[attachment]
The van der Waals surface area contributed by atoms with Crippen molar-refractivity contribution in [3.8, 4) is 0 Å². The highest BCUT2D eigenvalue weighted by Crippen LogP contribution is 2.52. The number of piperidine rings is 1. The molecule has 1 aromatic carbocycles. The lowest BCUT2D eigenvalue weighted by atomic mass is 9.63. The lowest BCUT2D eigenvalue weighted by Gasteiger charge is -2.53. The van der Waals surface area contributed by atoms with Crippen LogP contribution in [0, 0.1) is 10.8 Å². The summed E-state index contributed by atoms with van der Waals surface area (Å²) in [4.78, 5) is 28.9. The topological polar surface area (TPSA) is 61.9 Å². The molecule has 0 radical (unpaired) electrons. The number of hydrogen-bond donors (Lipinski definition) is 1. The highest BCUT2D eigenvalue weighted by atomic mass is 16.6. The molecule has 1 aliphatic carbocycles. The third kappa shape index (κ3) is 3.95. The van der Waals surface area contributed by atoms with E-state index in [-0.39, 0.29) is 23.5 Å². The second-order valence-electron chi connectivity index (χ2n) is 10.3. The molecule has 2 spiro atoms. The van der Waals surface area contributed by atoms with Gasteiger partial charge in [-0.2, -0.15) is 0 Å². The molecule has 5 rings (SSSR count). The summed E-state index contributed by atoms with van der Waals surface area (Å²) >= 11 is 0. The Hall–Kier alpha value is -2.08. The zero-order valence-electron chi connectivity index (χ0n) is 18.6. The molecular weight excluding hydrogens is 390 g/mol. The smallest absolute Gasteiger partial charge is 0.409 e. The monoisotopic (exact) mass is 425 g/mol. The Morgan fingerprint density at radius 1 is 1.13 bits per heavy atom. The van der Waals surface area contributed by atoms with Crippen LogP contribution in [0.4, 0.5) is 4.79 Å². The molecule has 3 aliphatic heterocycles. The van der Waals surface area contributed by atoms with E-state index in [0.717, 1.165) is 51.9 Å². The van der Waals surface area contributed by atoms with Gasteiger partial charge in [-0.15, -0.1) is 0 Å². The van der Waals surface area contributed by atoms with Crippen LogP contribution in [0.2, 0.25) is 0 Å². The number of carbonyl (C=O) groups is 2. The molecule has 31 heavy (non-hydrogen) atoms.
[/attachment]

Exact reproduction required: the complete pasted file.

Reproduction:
The van der Waals surface area contributed by atoms with Crippen molar-refractivity contribution in [3.8, 4) is 0 Å². The highest BCUT2D eigenvalue weighted by Crippen LogP contribution is 2.52. The number of piperidine rings is 1. The molecule has 1 aromatic carbocycles. The lowest BCUT2D eigenvalue weighted by atomic mass is 9.63. The lowest BCUT2D eigenvalue weighted by Gasteiger charge is -2.53. The van der Waals surface area contributed by atoms with Crippen LogP contribution in [0, 0.1) is 10.8 Å². The summed E-state index contributed by atoms with van der Waals surface area (Å²) in [4.78, 5) is 28.9. The topological polar surface area (TPSA) is 61.9 Å². The molecule has 0 radical (unpaired) electrons. The number of hydrogen-bond donors (Lipinski definition) is 1. The highest BCUT2D eigenvalue weighted by atomic mass is 16.6. The molecule has 1 aliphatic carbocycles. The third kappa shape index (κ3) is 3.95. The van der Waals surface area contributed by atoms with E-state index in [-0.39, 0.29) is 23.5 Å². The second-order valence-electron chi connectivity index (χ2n) is 10.3. The molecule has 2 spiro atoms. The van der Waals surface area contributed by atoms with Gasteiger partial charge in [-0.2, -0.15) is 0 Å². The molecule has 5 rings (SSSR count). The summed E-state index contributed by atoms with van der Waals surface area (Å²) >= 11 is 0. The Hall–Kier alpha value is -2.08. The zero-order valence-electron chi connectivity index (χ0n) is 18.6. The molecular weight excluding hydrogens is 390 g/mol. The smallest absolute Gasteiger partial charge is 0.409 e. The monoisotopic (exact) mass is 425 g/mol. The Morgan fingerprint density at radius 1 is 1.13 bits per heavy atom. The van der Waals surface area contributed by atoms with Crippen LogP contribution in [0.4, 0.5) is 4.79 Å². The molecule has 3 aliphatic heterocycles. The van der Waals surface area contributed by atoms with E-state index in [0.717, 1.165) is 51.9 Å². The van der Waals surface area contributed by atoms with Gasteiger partial charge in [-0.15, -0.1) is 0 Å². The van der Waals surface area contributed by atoms with Crippen LogP contribution in [0.2, 0.25) is 0 Å². The number of carbonyl (C=O) groups is 2. The molecule has 31 heavy (non-hydrogen) atoms.